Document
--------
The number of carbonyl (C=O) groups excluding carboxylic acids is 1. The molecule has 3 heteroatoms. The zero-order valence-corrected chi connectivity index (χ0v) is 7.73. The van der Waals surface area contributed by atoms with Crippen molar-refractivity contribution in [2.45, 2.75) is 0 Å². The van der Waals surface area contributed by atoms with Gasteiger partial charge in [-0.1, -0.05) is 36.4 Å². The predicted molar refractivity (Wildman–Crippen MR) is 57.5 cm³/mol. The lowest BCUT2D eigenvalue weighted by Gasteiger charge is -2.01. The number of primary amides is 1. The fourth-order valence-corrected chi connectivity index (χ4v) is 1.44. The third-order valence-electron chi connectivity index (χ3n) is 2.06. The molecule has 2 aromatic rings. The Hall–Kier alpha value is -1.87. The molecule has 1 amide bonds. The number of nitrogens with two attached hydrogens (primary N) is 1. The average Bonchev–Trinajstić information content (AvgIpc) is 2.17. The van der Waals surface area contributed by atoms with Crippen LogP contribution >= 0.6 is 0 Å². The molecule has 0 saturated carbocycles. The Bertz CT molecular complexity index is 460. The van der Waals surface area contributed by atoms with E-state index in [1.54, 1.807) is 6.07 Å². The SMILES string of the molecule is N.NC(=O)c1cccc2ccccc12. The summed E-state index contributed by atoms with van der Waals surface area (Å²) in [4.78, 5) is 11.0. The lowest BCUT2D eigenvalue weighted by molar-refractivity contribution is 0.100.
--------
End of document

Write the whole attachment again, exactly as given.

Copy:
The number of carbonyl (C=O) groups excluding carboxylic acids is 1. The molecule has 3 heteroatoms. The zero-order valence-corrected chi connectivity index (χ0v) is 7.73. The van der Waals surface area contributed by atoms with Crippen molar-refractivity contribution in [2.45, 2.75) is 0 Å². The van der Waals surface area contributed by atoms with Gasteiger partial charge in [-0.1, -0.05) is 36.4 Å². The predicted molar refractivity (Wildman–Crippen MR) is 57.5 cm³/mol. The lowest BCUT2D eigenvalue weighted by Gasteiger charge is -2.01. The number of primary amides is 1. The fourth-order valence-corrected chi connectivity index (χ4v) is 1.44. The third-order valence-electron chi connectivity index (χ3n) is 2.06. The molecule has 2 aromatic rings. The Hall–Kier alpha value is -1.87. The molecule has 1 amide bonds. The number of nitrogens with two attached hydrogens (primary N) is 1. The average Bonchev–Trinajstić information content (AvgIpc) is 2.17. The van der Waals surface area contributed by atoms with Crippen LogP contribution >= 0.6 is 0 Å². The molecule has 0 saturated carbocycles. The Bertz CT molecular complexity index is 460. The van der Waals surface area contributed by atoms with E-state index in [1.54, 1.807) is 6.07 Å². The SMILES string of the molecule is N.NC(=O)c1cccc2ccccc12. The summed E-state index contributed by atoms with van der Waals surface area (Å²) in [4.78, 5) is 11.0. The lowest BCUT2D eigenvalue weighted by molar-refractivity contribution is 0.100.